The Association of Southeast Asian Nations (ASEAN) has been slated by a leading rights group for inviting Myanmar’s junta leader, Sr. Gen. Min Aung Hlaing, to attend its upcoming summit to discuss the crisis in Myanmar.
Min Aung Hlaing will attend the summit in Indonesia on April 24 for his first known foreign trip since he seized power on Feb. 1.
New York-headquarteredHuman Rights Watch said that ASEAN’s inclusion of Min Aung Hlaing lends unwarranted legitimacy to the junta’s State Administrative Council over Myanmar’s democratically elected government, which the military overthrew.
“Min Aung Hlaing, who faces international sanctions for his role in military atrocities and the brutal crackdown on pro-democracy protesters, should not be welcomed at an intergovernmental gathering to address a crisis he created,” said Brad Adams, HRW’s Asia director.
“ASEAN members should instead take this opportunity to impose targeted, economic sanctions on junta leaders and on businesses that fund the junta, and press the junta to release political detainees, end abuses, and restore the country’s democratically elected government,” Adams said.
Since the coup, Myanmar security forces have killed 728 people, according to a local activist group, in an attempt to crush protests.
HRW pointed out that Malaysia and Indonesia have publicly expressed concern about the coup, and Singapore and the Philippines have urged the Myanmar security forces to exercise restraint. However, the rights group said that ASEAN as a group has done little more than call on “all parties” to refrain from violence and to seek a peaceful solution through “constructive dialogue.”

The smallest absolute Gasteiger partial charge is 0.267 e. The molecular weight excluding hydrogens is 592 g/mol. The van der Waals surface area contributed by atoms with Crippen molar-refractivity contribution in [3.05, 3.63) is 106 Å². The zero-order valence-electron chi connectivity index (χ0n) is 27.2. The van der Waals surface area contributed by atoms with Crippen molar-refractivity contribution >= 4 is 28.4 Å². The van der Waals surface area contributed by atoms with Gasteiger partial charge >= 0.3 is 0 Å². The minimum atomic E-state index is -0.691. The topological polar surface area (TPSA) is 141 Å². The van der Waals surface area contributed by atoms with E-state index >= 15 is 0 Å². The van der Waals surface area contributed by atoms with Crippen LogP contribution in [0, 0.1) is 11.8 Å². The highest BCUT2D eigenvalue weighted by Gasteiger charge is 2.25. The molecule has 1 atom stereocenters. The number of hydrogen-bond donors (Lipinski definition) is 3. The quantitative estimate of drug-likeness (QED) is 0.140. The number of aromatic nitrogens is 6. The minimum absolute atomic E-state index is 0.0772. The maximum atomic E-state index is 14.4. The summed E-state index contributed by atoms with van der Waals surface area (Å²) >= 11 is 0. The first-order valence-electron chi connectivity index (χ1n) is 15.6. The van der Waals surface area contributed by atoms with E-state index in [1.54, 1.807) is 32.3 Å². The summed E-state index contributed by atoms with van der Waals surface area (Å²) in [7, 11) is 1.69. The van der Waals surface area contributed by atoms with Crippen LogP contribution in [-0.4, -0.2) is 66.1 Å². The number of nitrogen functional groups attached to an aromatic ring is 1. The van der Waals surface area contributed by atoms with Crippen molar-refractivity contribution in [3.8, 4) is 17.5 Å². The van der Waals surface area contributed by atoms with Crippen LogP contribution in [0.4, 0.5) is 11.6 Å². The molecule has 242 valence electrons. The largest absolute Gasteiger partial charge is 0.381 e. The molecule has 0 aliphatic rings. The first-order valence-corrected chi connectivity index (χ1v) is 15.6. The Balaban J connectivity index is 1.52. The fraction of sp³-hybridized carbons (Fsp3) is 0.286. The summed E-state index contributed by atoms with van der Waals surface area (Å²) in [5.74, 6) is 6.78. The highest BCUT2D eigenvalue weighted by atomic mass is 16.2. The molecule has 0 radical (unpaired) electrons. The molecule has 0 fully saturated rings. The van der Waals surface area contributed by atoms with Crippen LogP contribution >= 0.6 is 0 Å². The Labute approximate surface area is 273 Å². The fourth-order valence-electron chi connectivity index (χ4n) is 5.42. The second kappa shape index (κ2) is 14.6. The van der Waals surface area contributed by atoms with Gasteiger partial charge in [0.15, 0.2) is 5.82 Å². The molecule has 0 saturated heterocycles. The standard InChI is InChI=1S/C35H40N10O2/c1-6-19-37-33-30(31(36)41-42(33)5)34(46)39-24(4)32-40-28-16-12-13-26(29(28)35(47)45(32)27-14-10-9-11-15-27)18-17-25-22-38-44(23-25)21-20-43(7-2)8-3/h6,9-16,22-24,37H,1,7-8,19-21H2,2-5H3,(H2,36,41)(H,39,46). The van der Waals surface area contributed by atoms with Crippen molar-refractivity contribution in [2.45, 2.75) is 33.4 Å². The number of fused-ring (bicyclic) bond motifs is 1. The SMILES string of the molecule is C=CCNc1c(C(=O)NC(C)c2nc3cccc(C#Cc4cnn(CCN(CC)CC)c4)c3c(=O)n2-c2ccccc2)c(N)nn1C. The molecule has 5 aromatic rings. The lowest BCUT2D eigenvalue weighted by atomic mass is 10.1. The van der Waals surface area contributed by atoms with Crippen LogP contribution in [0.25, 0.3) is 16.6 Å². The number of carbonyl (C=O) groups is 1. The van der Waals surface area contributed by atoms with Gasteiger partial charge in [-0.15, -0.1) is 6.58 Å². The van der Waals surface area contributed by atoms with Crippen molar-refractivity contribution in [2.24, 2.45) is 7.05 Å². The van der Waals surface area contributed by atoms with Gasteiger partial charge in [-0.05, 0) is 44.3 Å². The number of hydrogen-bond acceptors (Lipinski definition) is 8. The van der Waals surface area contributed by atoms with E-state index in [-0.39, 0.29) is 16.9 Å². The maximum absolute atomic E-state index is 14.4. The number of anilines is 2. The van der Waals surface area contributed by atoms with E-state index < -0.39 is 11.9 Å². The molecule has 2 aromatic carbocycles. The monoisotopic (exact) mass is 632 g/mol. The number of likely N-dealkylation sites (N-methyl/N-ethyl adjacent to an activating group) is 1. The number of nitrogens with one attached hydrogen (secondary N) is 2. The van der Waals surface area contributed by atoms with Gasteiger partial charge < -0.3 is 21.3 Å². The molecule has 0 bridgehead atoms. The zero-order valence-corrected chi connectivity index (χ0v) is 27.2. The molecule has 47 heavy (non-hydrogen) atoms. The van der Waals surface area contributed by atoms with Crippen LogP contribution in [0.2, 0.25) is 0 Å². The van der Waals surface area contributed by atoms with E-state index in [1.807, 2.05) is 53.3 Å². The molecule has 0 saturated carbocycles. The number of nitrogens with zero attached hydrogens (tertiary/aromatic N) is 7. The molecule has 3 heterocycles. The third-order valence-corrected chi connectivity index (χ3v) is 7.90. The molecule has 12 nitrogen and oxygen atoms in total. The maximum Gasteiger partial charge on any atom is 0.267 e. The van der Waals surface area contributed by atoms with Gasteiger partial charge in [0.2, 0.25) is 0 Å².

The rights group’s call comes as the United Nations warned on April 22 that food insecurity is rising sharply in Myanmar with millions of people expected to go hungry in coming months.
Up to 3.4 million more people will struggle to afford food in the next three to six months with urban areas worst affected as job losses mount in manufacturing, construction and services and food prices rise, a World Food Program analysis shows.
“More and more poor people have lost their jobs and are unable to afford food,” country director Stephen Anderson said in a statement.
“A concerted response is required now to alleviate immediate suffering, and to prevent an alarming deterioration in food security.”
Before the coup the coronavirus pandemic had already taken a heavy toll of the economy, which had been growing as it emerged from decades of isolation and financial mismanagement under former military governments.
Last week a top UN official warned that Myanmar risked falling into a conflict similar to the civil war that ravaged Syria. The coup has triggered clashes between the army and ethnic minority insurgent groups in the north and east.
Pope Francis — who visited Myanmar in 2017 — has made repeated statements calling for an end to the bloodshed in the country. The head of the Catholic Church in Myanmar Cardinal Charles Maung Bo and other overseas church leaders have equally voiced concerns calling for peace and reconciliation.